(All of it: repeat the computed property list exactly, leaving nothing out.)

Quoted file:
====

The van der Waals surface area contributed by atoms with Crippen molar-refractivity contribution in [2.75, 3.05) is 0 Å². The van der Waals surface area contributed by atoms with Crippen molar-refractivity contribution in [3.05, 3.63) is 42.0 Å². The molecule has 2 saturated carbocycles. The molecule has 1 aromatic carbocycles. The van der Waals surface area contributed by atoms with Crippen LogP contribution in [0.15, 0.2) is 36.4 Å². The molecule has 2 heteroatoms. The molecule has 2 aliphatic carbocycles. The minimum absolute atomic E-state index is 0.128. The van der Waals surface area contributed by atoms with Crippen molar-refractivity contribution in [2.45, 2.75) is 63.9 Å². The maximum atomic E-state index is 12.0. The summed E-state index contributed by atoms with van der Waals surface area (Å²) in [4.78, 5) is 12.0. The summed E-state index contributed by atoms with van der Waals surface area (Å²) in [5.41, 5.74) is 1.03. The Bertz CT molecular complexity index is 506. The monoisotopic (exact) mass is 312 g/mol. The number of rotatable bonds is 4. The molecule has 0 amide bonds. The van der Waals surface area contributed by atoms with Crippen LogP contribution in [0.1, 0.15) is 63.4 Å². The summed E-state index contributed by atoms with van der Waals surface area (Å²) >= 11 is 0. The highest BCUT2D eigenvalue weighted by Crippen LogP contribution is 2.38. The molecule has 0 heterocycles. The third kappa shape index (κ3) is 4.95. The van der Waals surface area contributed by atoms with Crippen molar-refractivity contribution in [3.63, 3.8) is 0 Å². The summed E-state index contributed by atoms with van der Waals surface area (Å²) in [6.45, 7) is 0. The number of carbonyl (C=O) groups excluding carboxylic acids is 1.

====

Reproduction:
The van der Waals surface area contributed by atoms with Crippen molar-refractivity contribution in [2.75, 3.05) is 0 Å². The van der Waals surface area contributed by atoms with Crippen molar-refractivity contribution in [3.05, 3.63) is 42.0 Å². The molecule has 2 saturated carbocycles. The molecule has 1 aromatic carbocycles. The van der Waals surface area contributed by atoms with Crippen LogP contribution in [0.15, 0.2) is 36.4 Å². The molecule has 2 heteroatoms. The molecule has 2 aliphatic carbocycles. The minimum absolute atomic E-state index is 0.128. The van der Waals surface area contributed by atoms with Crippen molar-refractivity contribution in [2.45, 2.75) is 63.9 Å². The maximum atomic E-state index is 12.0. The summed E-state index contributed by atoms with van der Waals surface area (Å²) in [4.78, 5) is 12.0. The summed E-state index contributed by atoms with van der Waals surface area (Å²) in [5.41, 5.74) is 1.03. The Bertz CT molecular complexity index is 506. The monoisotopic (exact) mass is 312 g/mol. The number of rotatable bonds is 4. The molecule has 0 amide bonds. The van der Waals surface area contributed by atoms with Crippen LogP contribution in [0.1, 0.15) is 63.4 Å². The summed E-state index contributed by atoms with van der Waals surface area (Å²) >= 11 is 0. The highest BCUT2D eigenvalue weighted by Crippen LogP contribution is 2.38. The molecule has 0 heterocycles. The third kappa shape index (κ3) is 4.95. The van der Waals surface area contributed by atoms with Crippen molar-refractivity contribution in [3.63, 3.8) is 0 Å². The summed E-state index contributed by atoms with van der Waals surface area (Å²) in [6.45, 7) is 0. The number of carbonyl (C=O) groups excluding carboxylic acids is 1.